The Angel growled from the back of his throat. He’d said too much. Not another single word about missions would pass his lips, he resolved. Not a single word.

      “He’s not going to answer,” said Elise.

      “I know,” acknowledged Alan.

      “Why don’t you deincarnate one of them?” asked Elise. “Or, better yet, go deincarnate somebody we don’t know. Like, in China or something.”

      “Or where ever,” Alan said.

      The Angel’s growl got very slightly louder. “Where are they?”

      “Who?” asked Alan.

      “The twins you call Phillip and Bill.”

      “I don’t know,” said Alan. “Work?”

      “We could call them,” said Elise.

      “Should we?” asked Alan. “He might deincarnate them.”

      The Angel chose not to comment on Alan’s choice of pronoun.

      “Are you going to deincarnate them?” asked Elise.

      The Angel growled louder.

      “I think he’s mad,” said Alan.

      “I think you’re right,” agreed Elise.

      “Call Phillip and Bill.” The Angel’s voice was nearly a snarl.

      The twins exchanged a Look, then shrugged.

      “Okay,” said Elise, and Alan reached over to the side table to pick up the phone.

      “Hey Bill,” said Alan. “Where you at? Yeah? Oh. Right, yeah. Never mind. Listen, you up to anything important? No? Okay. Yeah, sure. Yeah, I’ll tell her. Cool. Thanks. You too.” Alan hung up the phone and turned to Elise. “Bill says hi.”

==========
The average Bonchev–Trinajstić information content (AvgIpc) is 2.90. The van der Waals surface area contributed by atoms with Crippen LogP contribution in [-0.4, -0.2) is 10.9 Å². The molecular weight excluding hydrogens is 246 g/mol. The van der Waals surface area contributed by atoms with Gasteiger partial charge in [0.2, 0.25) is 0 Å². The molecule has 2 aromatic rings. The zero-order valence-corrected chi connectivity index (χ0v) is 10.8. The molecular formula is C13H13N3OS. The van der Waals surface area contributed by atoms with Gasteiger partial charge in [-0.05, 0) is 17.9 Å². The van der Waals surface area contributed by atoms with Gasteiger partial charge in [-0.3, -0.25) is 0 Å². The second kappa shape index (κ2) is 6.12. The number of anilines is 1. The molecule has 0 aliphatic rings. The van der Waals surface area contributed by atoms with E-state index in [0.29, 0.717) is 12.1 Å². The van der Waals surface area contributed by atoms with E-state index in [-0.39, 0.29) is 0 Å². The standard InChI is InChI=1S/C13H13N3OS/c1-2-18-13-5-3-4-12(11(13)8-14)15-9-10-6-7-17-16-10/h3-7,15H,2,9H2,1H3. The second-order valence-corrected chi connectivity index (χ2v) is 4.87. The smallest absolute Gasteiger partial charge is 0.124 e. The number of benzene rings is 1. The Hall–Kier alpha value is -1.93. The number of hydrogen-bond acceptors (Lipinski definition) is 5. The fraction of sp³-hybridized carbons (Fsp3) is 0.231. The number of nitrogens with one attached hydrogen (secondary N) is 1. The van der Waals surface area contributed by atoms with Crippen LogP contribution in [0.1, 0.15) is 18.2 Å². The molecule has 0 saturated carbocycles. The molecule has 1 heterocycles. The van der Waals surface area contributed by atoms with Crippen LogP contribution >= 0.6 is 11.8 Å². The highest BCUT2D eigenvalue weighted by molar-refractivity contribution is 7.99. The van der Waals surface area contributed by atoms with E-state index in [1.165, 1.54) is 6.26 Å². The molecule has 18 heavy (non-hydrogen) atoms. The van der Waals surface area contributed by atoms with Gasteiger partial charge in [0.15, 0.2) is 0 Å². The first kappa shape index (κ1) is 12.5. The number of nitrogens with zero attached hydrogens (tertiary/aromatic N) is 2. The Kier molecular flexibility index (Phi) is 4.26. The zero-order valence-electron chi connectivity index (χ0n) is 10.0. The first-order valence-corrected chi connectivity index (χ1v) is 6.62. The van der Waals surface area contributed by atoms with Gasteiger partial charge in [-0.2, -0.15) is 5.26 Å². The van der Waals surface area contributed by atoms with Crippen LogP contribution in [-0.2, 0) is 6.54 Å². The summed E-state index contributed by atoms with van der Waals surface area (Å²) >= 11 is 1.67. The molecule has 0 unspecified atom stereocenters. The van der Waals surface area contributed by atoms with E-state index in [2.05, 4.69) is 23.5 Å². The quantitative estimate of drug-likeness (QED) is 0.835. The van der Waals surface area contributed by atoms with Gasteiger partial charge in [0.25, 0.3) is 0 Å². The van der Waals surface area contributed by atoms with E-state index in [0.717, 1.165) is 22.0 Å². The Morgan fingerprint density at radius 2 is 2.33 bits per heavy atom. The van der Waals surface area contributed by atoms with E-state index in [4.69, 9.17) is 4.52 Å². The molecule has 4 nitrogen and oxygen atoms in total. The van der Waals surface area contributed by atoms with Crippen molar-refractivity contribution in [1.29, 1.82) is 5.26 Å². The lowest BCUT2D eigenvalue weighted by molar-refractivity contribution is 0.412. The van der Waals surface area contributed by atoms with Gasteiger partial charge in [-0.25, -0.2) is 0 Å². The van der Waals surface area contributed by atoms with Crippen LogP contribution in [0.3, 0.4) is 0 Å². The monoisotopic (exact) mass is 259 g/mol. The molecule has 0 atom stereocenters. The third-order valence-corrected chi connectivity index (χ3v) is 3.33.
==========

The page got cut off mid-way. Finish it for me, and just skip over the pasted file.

“That’s nice,” smiled Elise. “How about Phillip?”

      Alan groaned.

      “I can call him,” offered Elise.

      “Thanks.”

      Elise took the phone. “Hi Phillip. It’s Elise. You doing anything?” She put her hand over the receiver. “He’s at an art gallery. Phillip? Yeah, which one are you at? Anything good? Oh. Well, then. Okay. You too. Bye.”

      “Where are they?” asked the Angel.

      “Bill’s at work,” said Alan.

      “Phillip’s on the art gallery on 15th,” said Elise. “Right next to the train station. You can’t miss it.”

      The Angel disappeared.

      “You think he’s going to deincarnate them?” asked Elise.

      “I don’t know,” said Alan.”I hope not.”

      “Me too,” said Elise.

      “God,” said Alan. “What a downer.”

      “I know,” nodded Elise, mourning the loss of an otherwise pleasantly lazy afternoon.

      “You hungry?” asked Alan.

      Elise cocked her head to the side, thinking. “A little,” she decided.

      “Chinese?” There was an assortment of takeout boxes in the fridge. When had they ordered it: four or five days ago? It couldn’t have gone off yet, could it?

      “Sure,” said Elise.

      Alan went to the kitchen and, as he opened the refrigerator door, the Angel reappeared in front of the couch as suddenly as he had disappeared.

      “Alan!” yelled Elise. “The Angel’s back!”

      “Be right there!” he yelled back.

      “He’ll be back in a second,” said Elise.

      The Angel glared, arms folded. “They’re twins.”

      “Duh?” said Elise.

      The Angel growled. “Just twins. Separate souls.”